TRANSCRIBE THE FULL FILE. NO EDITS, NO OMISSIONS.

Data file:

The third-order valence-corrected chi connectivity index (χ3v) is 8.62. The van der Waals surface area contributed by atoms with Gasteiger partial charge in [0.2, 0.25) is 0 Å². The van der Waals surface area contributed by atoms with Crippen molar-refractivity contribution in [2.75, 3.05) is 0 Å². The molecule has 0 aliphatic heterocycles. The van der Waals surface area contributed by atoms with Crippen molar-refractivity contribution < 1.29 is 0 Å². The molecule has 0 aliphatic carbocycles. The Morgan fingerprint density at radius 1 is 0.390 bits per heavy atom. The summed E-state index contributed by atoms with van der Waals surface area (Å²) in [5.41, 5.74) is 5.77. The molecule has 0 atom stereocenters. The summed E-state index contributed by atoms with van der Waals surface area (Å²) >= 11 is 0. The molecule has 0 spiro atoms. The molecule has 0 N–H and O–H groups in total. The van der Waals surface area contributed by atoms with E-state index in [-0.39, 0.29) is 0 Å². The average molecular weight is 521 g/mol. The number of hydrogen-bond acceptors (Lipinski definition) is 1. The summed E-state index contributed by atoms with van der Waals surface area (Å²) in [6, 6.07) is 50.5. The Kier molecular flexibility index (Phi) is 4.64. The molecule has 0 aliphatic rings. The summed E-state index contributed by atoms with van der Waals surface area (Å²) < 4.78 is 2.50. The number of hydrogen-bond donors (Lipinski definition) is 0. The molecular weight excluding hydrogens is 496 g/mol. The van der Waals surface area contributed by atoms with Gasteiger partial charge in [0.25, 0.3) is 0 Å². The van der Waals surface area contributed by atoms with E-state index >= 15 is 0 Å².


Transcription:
The third-order valence-corrected chi connectivity index (χ3v) is 8.62. The van der Waals surface area contributed by atoms with Gasteiger partial charge in [0.2, 0.25) is 0 Å². The van der Waals surface area contributed by atoms with Crippen molar-refractivity contribution in [2.75, 3.05) is 0 Å². The molecule has 0 aliphatic heterocycles. The van der Waals surface area contributed by atoms with Crippen molar-refractivity contribution < 1.29 is 0 Å². The molecule has 0 aliphatic carbocycles. The Morgan fingerprint density at radius 1 is 0.390 bits per heavy atom. The summed E-state index contributed by atoms with van der Waals surface area (Å²) in [5.41, 5.74) is 5.77. The molecule has 0 atom stereocenters. The summed E-state index contributed by atoms with van der Waals surface area (Å²) >= 11 is 0. The molecule has 0 spiro atoms. The molecule has 0 N–H and O–H groups in total. The van der Waals surface area contributed by atoms with E-state index in [-0.39, 0.29) is 0 Å². The average molecular weight is 521 g/mol. The number of hydrogen-bond acceptors (Lipinski definition) is 1. The summed E-state index contributed by atoms with van der Waals surface area (Å²) in [6, 6.07) is 50.5. The Kier molecular flexibility index (Phi) is 4.64. The molecule has 0 aliphatic rings. The summed E-state index contributed by atoms with van der Waals surface area (Å²) < 4.78 is 2.50. The number of hydrogen-bond donors (Lipinski definition) is 0. The molecular weight excluding hydrogens is 496 g/mol. The van der Waals surface area contributed by atoms with Gasteiger partial charge in [0.25, 0.3) is 0 Å². The van der Waals surface area contributed by atoms with E-state index >= 15 is 0 Å².